HBO's Watchmen series isn't just a follow up to the iconic comic book series of the same name from writer Alan Moore, artist Dave Gibbons, and colorist John Higgins. The series is its own unique tale, one that examines the difficult subject of racism in America as it explores an America 30 years after the events of the comic book. From the series opening moments centering around the 1921 Tulsa Massacre, Watchmen doesn't shy away from America's story of brutal inequality. In a recent interview with ComicBook.com, showrunner Damon Lindelof why it's a story that the series had to take on.
"I think that it sort of all comes back to what I believed and what many of the people who worked on the show believe Watchmen to be," Lindelof said. "I think as a huge fan of comic books my entire life, the reason that... I was around 13 years old was that it was the first comic book that dealt with what we would call here in the real world actual historical events. If you take Superman or Batman or The Flash or Green Lantern or any of the DC characters, they all occupy fictional places like Metropolis or Gotham City or Central City, et cetera. Certainly, the Marvel Universe incorporates New York City, but the idea of dealing with actual presidents like Nixon or the Vietnam War or the assassination of JFK, those are all things that don't really exist in comic books, but yet existed in Watchmen."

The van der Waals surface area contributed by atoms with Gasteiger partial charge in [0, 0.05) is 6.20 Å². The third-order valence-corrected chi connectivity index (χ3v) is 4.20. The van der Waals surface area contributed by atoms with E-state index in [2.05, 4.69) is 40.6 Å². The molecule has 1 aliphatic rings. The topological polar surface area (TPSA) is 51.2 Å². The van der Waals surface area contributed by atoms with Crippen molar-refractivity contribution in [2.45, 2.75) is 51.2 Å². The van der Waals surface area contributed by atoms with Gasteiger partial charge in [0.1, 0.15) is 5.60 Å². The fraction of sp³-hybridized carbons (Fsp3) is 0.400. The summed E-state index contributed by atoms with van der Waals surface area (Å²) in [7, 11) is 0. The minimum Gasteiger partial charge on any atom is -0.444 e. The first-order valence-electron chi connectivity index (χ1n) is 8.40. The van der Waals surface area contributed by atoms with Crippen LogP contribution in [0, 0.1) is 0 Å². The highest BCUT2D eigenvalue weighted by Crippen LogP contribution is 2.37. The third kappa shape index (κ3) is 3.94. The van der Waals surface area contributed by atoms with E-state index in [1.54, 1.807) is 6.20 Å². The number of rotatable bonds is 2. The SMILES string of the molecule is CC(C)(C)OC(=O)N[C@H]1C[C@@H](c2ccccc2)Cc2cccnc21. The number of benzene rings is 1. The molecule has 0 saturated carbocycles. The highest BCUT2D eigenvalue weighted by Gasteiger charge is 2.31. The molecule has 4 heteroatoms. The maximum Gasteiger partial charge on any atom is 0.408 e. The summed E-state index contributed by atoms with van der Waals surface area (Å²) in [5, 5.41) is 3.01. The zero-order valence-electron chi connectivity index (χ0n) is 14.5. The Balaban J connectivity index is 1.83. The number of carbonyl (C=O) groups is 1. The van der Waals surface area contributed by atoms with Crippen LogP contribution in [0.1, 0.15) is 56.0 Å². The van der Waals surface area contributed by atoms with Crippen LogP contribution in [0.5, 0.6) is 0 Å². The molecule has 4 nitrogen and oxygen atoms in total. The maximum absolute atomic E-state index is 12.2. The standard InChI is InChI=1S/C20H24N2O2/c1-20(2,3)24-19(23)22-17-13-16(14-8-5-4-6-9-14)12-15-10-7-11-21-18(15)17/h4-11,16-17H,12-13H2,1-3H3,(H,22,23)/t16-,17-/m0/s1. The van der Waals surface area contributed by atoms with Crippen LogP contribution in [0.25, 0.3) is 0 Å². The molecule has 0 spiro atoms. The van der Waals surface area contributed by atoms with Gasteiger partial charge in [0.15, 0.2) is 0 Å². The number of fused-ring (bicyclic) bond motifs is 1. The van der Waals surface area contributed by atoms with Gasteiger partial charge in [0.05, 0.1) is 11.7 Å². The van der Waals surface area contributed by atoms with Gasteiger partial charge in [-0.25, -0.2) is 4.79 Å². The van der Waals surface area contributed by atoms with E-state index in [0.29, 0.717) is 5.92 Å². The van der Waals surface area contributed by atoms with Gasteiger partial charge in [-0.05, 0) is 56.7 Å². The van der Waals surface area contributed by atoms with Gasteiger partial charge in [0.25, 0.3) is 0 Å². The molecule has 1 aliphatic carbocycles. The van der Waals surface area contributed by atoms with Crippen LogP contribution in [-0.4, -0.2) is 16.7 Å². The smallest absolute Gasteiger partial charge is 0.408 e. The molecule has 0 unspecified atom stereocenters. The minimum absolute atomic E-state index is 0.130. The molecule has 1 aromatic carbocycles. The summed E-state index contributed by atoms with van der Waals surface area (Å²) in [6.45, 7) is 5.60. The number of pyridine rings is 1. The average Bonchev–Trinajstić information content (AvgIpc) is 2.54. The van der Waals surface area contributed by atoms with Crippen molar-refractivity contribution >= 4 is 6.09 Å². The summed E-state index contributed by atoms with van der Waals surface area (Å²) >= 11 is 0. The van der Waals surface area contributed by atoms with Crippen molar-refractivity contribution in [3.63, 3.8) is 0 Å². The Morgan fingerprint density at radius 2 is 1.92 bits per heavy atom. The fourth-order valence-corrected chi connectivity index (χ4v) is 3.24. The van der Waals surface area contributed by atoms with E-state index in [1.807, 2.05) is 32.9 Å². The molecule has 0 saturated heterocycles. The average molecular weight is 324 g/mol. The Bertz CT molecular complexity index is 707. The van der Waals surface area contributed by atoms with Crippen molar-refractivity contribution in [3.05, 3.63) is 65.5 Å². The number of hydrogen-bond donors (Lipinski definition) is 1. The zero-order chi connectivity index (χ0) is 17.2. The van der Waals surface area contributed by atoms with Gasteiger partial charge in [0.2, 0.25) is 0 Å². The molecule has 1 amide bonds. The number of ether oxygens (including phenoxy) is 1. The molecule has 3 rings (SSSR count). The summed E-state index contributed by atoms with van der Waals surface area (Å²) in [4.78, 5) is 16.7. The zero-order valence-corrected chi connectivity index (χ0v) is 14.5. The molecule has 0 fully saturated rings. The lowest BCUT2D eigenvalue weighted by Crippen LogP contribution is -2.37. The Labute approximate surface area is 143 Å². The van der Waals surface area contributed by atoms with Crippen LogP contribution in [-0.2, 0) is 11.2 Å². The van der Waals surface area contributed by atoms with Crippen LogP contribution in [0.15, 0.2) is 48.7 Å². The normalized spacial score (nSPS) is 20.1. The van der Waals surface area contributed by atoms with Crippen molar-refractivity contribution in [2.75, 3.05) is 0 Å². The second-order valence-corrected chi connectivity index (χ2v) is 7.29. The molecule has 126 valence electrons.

He continued, "When I was first contemplating what the world of Watchmen would like 30 years after the events of what happened in the '80s, it felt like it was really important to acknowledge that although watchmen was alt-history, what's happening in our real history. Instead of saying 'Here's what's happening in our version of 2019 or our contemporary history, let's look back into the past,' because I always considered Watchmen was a century story. It takes place in the 1930s and early '40s."
He also explained that telling the very real-world story of Watchmen with any authenticity made diversity in the show's cast, writers' room and production so important.
"To your point about the diversity and inclusion of acknowledging that I'm a white guy, I'm like, I'm not going to be able to tell this story with any real degree of authenticity until I a) education myself, but b) allow others to tell it," he said. "This isn't about them telling me how to tell it. I have to kind of create a platform for them to tell it. This sort of combined with my recent discovery of the 1921 massacre of Greenwood, the black Wall Street, and that had a feeling to me like it was in the parlance of comic book language."
Watchmen will be available on Blu-ray starting June 2nd, you can watch it all now on the newly launched HBO Max.
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